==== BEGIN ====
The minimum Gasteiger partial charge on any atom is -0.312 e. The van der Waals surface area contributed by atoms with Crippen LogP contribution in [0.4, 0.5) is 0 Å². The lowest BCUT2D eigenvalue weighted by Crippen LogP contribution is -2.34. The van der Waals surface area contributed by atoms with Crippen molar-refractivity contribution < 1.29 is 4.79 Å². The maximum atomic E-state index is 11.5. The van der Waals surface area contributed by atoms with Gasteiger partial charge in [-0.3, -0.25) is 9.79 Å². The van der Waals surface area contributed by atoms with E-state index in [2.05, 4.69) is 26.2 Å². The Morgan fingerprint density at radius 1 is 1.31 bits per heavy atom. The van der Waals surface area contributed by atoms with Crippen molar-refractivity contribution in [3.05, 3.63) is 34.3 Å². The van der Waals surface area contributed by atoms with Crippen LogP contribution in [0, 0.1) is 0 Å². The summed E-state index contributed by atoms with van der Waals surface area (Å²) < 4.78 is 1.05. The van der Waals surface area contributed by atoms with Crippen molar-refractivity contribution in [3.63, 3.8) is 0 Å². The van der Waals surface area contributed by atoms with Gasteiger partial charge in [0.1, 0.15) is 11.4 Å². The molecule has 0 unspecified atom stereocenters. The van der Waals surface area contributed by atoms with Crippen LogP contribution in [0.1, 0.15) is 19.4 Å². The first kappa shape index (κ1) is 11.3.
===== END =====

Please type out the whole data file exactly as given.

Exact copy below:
The minimum Gasteiger partial charge on any atom is -0.312 e. The van der Waals surface area contributed by atoms with Crippen LogP contribution in [0.4, 0.5) is 0 Å². The lowest BCUT2D eigenvalue weighted by Crippen LogP contribution is -2.34. The van der Waals surface area contributed by atoms with Crippen molar-refractivity contribution < 1.29 is 4.79 Å². The maximum atomic E-state index is 11.5. The van der Waals surface area contributed by atoms with Gasteiger partial charge in [-0.3, -0.25) is 9.79 Å². The van der Waals surface area contributed by atoms with E-state index in [2.05, 4.69) is 26.2 Å². The Morgan fingerprint density at radius 1 is 1.31 bits per heavy atom. The van der Waals surface area contributed by atoms with Crippen molar-refractivity contribution in [3.05, 3.63) is 34.3 Å². The van der Waals surface area contributed by atoms with Crippen LogP contribution in [0, 0.1) is 0 Å². The summed E-state index contributed by atoms with van der Waals surface area (Å²) < 4.78 is 1.05. The van der Waals surface area contributed by atoms with Crippen molar-refractivity contribution in [3.63, 3.8) is 0 Å². The van der Waals surface area contributed by atoms with Gasteiger partial charge in [0.1, 0.15) is 11.4 Å². The molecule has 0 unspecified atom stereocenters. The van der Waals surface area contributed by atoms with Crippen LogP contribution in [0.1, 0.15) is 19.4 Å². The first kappa shape index (κ1) is 11.3.